Shooting defendants get life terms
The men were convicted of playing active supporting roles in the gunshot slaying of McMinnville resident Andrew Entizne in a early morning ambush in South Salem. The actual shooter in the April 2013 slaying has not been identified to date, and the case remains active. Judge Vance Day presided over the proceedings, held in Marion County Circuit Court. At their conclusion, he sentenced both men to life in prison with the possibility of parole after 25 years.
The outburst leading to the woman’s removal was apparently triggered by Entizne’s brother, who was giving the defendants a menacing glower in a venue packed with friends and relatives of both the defendants and the victim.
Before the proceeding got underway, a sheriff’s deputy accompanied by three colleagues warned attendees to keep their emotions in check.
When the woman shouted an expletive anyway, Vance immediately ordered her removed. A pair of deputies cuffed her and escorted her out.
Romero, 40, and Suarez, 22, both of Salem, were found guilty last week by a 12-member jury of one count each of murder and conspiracy to commit murder. The trial opened Monday, July 7, with jury selection. Closing arguments were delivered Tuesday and the jury returned its verdicts Wednesday.
The case was prosecuted by Deputy District Attorneys Henry Loebe and Bryan Orrio, who said they are still hopeful of identifying and apprehending the shooter.
“We’d like something to happen sooner than later,” Loebe said. “If someone is identified, we’ll take that information to a grand jury and try to get an indictment.”
Suarez was identified first. It took Salem detectives six months to track him down, however.
He initially fled to Phoenix, Arizona, then to Albuquerque, New Mexico. He was ultimately apprehended by the Albuquerque Police Department’s Gang Unit.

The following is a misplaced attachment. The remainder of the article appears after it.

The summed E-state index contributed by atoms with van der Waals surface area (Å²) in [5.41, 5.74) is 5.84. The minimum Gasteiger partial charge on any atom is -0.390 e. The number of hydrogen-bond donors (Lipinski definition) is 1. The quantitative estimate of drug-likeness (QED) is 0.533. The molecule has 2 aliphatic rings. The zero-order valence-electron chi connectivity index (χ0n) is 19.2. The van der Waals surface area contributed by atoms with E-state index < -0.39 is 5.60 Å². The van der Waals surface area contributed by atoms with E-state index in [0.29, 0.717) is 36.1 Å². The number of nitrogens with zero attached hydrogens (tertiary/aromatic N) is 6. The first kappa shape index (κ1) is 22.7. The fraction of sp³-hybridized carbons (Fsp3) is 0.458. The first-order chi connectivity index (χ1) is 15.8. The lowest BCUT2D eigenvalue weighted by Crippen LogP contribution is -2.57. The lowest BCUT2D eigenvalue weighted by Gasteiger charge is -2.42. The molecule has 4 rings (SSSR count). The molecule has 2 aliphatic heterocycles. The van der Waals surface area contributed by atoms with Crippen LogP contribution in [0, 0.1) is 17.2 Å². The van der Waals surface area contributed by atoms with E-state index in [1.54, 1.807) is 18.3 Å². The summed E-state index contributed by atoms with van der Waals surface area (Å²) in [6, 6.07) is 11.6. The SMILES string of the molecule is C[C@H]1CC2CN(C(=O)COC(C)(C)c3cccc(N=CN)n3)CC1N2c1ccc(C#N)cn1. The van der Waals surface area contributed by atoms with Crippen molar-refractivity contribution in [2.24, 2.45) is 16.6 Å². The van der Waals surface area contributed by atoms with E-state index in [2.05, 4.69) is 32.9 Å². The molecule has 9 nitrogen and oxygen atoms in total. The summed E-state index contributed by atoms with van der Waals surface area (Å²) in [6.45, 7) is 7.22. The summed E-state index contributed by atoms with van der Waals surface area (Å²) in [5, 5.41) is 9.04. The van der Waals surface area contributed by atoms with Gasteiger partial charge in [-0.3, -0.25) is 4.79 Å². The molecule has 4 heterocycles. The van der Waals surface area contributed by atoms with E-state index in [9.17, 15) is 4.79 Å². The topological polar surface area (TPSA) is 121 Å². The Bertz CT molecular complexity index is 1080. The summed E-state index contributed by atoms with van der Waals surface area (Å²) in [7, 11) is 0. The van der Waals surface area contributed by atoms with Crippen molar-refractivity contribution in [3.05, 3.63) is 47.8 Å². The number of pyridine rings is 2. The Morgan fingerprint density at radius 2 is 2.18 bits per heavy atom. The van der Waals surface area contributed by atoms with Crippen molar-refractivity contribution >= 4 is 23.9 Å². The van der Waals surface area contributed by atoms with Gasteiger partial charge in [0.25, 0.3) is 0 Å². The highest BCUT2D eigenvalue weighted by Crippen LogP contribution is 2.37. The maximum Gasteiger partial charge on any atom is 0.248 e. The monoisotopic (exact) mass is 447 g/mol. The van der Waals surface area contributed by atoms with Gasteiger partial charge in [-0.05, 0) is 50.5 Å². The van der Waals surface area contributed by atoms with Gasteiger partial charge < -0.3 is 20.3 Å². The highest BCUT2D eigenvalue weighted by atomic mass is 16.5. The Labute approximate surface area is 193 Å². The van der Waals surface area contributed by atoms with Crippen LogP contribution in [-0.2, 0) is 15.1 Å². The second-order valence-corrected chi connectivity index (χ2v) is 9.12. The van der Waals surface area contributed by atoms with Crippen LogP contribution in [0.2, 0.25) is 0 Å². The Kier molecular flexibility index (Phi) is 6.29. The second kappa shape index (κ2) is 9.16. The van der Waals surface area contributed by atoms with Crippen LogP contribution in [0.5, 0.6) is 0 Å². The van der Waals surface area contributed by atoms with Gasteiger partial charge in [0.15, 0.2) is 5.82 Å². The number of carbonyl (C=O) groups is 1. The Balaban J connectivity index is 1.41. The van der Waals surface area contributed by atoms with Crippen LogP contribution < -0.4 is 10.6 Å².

Evidence eventually led detectives to Romero, and prosecutors decided on a joint trial.
Entizne, 32, whose last known address was on Southwest Taylor Drive in McMinnville, was found dead about 3 a.m. Saturday, April 6, 2013, in a residential area near the intersection of Fairway Drive and Rees Hill Road S.E. The area, off Sunnyside Road, features apartments, condominium units, single-family homes and a park.
Police responding to a shots-fired report discovered a silver sedan off the roadway in dense underbrush. Tire tracks led from the intersection to the car.
Officers discovered Entizne’s body inside. An autopsy showed he died of a multiple gunshot wounds.
According to court records, Suarez served as a lookout. Positioning himself alongside Rees Hill Road, he agreed to honk if he saw a police officer approaching and drive off as soon as he heard gunshots.
Suarez told detectives the decision to shoot Entizne was made on April 5. He initially denied involvement, but eventually admitted complicity and described his role, Salem police said.
Court records never defined Romero’s role.
At sentencing, Orrio showed Day a collection of photographs of Entizne with his twin brother, his ex-wife and her child, and other friends and relatives.
“He was living a double lifestyle,” Orrio said. “He was a loyal son and he was loved by his family,” but also involved in gang activity that “he was tryng to move away from.”
Orrio read a statement from his mother, Gloria Chavez, who said her son will never have an opportunity to turn his life around.
“He trusted you as brothers and you betrayed him,” she said, addressing the defendants. “God will judge you for what you have done. I thank the jury for putting you in prison where you belong.”
Romero was represented by court-appointed attorneys Scott Howell of Salem and Steven Walls of Dallas. Suarez was represented by court-appointed attorneys Noel Grefenson and Jon Weiner, both of Salem.
Neither of the defendants took the opportunity to speak on his own behalf.
Day told Suarez that the evidence against him was overwhelming.
“You robbed a family of a son and you have robbed your own family of your presence,” he said. “That is a tragic result.”
He told Romero, “Looking at the evidence and the telephone calls, there is no doubt about your involvement.
“You took him from place-to-place. He trusted you. And the result of your actions is that he’s dead.”